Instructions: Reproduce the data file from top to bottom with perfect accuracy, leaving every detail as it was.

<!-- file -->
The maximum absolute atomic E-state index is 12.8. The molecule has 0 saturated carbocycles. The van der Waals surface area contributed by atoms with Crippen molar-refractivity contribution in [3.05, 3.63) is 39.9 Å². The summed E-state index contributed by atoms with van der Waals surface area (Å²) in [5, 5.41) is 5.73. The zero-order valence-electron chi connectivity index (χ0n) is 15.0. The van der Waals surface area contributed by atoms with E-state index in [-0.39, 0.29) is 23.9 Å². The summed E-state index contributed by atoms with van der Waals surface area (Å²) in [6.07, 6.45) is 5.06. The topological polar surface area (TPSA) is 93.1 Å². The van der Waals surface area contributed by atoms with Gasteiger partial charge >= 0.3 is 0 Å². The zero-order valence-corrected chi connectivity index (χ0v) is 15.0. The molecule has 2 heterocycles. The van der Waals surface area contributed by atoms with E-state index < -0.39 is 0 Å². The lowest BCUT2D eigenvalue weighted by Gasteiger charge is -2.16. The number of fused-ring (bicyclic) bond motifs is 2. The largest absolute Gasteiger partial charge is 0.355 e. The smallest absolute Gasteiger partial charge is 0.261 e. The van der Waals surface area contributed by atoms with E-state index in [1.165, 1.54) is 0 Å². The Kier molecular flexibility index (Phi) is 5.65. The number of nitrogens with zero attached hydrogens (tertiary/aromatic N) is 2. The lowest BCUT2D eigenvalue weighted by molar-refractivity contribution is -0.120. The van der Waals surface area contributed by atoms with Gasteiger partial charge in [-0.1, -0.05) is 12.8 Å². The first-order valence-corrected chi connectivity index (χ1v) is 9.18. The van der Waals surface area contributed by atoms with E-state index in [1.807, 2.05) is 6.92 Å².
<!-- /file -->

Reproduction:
The maximum absolute atomic E-state index is 12.8. The molecule has 0 saturated carbocycles. The van der Waals surface area contributed by atoms with Crippen molar-refractivity contribution in [3.05, 3.63) is 39.9 Å². The summed E-state index contributed by atoms with van der Waals surface area (Å²) in [5, 5.41) is 5.73. The zero-order valence-electron chi connectivity index (χ0n) is 15.0. The van der Waals surface area contributed by atoms with E-state index in [-0.39, 0.29) is 23.9 Å². The summed E-state index contributed by atoms with van der Waals surface area (Å²) in [6.07, 6.45) is 5.06. The topological polar surface area (TPSA) is 93.1 Å². The van der Waals surface area contributed by atoms with Gasteiger partial charge >= 0.3 is 0 Å². The zero-order valence-corrected chi connectivity index (χ0v) is 15.0. The molecule has 2 heterocycles. The van der Waals surface area contributed by atoms with E-state index < -0.39 is 0 Å². The lowest BCUT2D eigenvalue weighted by Gasteiger charge is -2.16. The number of fused-ring (bicyclic) bond motifs is 2. The largest absolute Gasteiger partial charge is 0.355 e. The smallest absolute Gasteiger partial charge is 0.261 e. The van der Waals surface area contributed by atoms with E-state index in [1.165, 1.54) is 0 Å². The Kier molecular flexibility index (Phi) is 5.65. The number of nitrogens with zero attached hydrogens (tertiary/aromatic N) is 2. The lowest BCUT2D eigenvalue weighted by molar-refractivity contribution is -0.120. The van der Waals surface area contributed by atoms with Gasteiger partial charge in [-0.1, -0.05) is 12.8 Å². The first-order valence-corrected chi connectivity index (χ1v) is 9.18. The van der Waals surface area contributed by atoms with E-state index in [1.807, 2.05) is 6.92 Å².